A testamentary trust is any trust formed based upon terms contained in the settlor’s last will and testament. A testamentary trust is neither formed nor funded until death and does not exist for legal and tax purposes prior to that time.
An estate planning attorney determines the types of trusts to be used based upon the particular needs and goals of the family. Often an attorney may have several trust options capable of achieving their client’s goals. An attorney sometimes recognizes that a trust may only be needed if certain circumstances occur. As such, rather than form the trust immediately, the person forming the trust can include the terms of the trust in the last will and testament and delay the funding of the trust until the time of their death.
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If you have assets you anticipate will increase in value, you can “freeze” the value of those assets for estate tax purposes with an Intentionally Defective Grantor Trust, an “IDGT”. Most wonder why they would want an “intentionally defective” anything, but it references the fact your estate attorney will purposefully insert language making the transfer of assets to the trust an incomplete gift for income tax purposes but a complete gift for estate tax purposes. Therefore, immediately following the transfer to the IDGT, the IRS considers the trust’s assets to be owned by your heirs for estate tax purposes but still considered owned by you for income tax purposes. These differing classifications can be very beneficial for those with estate tax concerns, rather than a need for a step-up in basis at death.
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It’s common to hear attorneys and others refer to trusts, but you may not know exactly what they are or why they are needed. A trust is similar to an entity, such as a corporation or an LLC, in that a trust has a separate identity from either the person that formed it or the people it is intended to benefit. The trust may own property in its own name and may even have a separate tax ID for its dealings with the IRS.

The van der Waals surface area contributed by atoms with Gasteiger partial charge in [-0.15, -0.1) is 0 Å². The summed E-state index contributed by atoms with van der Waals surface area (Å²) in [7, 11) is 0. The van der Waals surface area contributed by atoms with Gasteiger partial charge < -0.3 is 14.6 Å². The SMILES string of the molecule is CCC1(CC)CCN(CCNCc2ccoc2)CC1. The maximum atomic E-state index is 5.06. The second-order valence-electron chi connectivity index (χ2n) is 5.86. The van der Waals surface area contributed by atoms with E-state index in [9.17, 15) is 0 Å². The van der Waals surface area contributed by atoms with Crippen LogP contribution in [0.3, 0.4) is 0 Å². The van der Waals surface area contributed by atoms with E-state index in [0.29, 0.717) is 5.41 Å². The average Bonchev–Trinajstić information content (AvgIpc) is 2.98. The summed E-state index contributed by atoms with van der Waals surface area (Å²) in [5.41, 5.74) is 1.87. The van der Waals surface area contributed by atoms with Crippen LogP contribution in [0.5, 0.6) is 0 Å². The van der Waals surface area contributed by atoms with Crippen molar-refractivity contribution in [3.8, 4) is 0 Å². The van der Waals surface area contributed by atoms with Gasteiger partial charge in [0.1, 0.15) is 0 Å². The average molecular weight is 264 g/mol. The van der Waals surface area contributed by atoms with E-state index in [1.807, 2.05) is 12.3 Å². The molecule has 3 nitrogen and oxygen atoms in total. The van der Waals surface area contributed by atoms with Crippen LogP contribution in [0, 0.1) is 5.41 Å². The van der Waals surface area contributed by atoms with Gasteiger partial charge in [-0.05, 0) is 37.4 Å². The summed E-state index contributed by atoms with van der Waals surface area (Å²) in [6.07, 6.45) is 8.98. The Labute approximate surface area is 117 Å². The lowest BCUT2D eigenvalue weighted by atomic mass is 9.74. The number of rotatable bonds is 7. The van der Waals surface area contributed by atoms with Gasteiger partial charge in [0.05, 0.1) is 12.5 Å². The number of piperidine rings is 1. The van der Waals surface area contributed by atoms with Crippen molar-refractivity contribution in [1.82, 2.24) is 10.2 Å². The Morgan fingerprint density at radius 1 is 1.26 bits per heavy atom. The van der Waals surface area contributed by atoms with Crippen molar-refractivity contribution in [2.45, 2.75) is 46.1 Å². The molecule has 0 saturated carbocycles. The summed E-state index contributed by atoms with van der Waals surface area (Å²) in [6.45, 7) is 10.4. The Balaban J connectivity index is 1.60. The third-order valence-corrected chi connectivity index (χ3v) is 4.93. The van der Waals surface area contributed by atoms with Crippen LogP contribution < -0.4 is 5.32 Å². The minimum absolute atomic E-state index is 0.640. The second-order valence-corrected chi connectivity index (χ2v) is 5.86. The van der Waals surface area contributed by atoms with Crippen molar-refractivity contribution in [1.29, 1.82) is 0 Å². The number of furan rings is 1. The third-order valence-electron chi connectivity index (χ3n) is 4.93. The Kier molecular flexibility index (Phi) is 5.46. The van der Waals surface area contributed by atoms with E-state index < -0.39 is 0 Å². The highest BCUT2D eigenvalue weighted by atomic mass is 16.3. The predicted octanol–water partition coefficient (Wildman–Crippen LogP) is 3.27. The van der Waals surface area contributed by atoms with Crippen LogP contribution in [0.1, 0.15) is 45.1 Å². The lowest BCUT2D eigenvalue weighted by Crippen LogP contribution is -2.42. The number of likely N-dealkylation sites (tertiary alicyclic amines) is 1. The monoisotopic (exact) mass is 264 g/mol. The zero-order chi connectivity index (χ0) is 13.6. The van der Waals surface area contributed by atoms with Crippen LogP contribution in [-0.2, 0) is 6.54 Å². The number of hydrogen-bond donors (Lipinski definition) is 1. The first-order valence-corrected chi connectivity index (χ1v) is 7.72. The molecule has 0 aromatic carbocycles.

Continue reading “What is a Trust? The Basics of Forming a Maryland Trust”
An Irrevocable Life Insurance Trust, or ILIT, should be of interest to any person buying life insurance. The ILIT is not just for people with estate tax issues. The ILIT can allow you to control how and when insurance proceeds are distributed to beneficiaries. Rather than going straight to the beneficiary, the insurance company pays the proceeds into a trust that then pays the amounts to the beneficiary as quickly or as slowly as you decide. Such a trust can be particularly beneficial when the potential beneficiary is younger, may have potential marital issues, or has difficultly managing money. Continue reading “Forming An Irrevocable Life Insurance Trust (ILIT)”
Many wonder what happens if you die without a Will. Each state, including Maryland, has its own laws that determine what happens to the person’s estate. The differences between each state’s laws do cause confusion, and your assumptions about Maryland’s laws may be incorrect and can cause incredibly negative problems.
When someone dies without a Will, the rules governing the estate are called “intestate laws”. When intestate laws apply, the deceased person may be referred to as having “died intestate” and having left an “intestate estate”. Your state’s intestate laws serve essentially as your Will if your family cannot provide an actual Will. Maryland’s intestate laws are often not what most people expect. Continue reading “Not Having a Will in Maryland”
Many people desire to give gifts and bequests to friends or relatives with special needs. But to accomplish this wish the person must consider whether the gift or bequest will cause the beneficiary to lose their government benefits. Ensuring the beneficiary will continue to receive their government benefits, such as Medicaid or Supplemental Security Income (SSI), may require that the person give the gift or bequest through a special needs trust, also known as a supplemental needs trust.
When providing such a gift or bequest you intend to improve the comfort of the person with special needs, not relieve the government of its burden. However, certain government benefit programs require that the person be financially needy. If the person with special needs has assets in excess of $2,000, then the beneficiary will not qualify for Supplemental Security Income (SSI). So, if you gave your child with autism $50,000, then their SSI, Medicaid, and other government benefits could stop and they would need to live on your $50,000 gift until their assets are back to being under $2,000. At the end of the day, the only one benefiting from such a gift would be the government. Because of this and similar issues, attorneys developed planning techniques by which the person with disabilities will receive the benefit of your contribution without losing their medical and other benefits.
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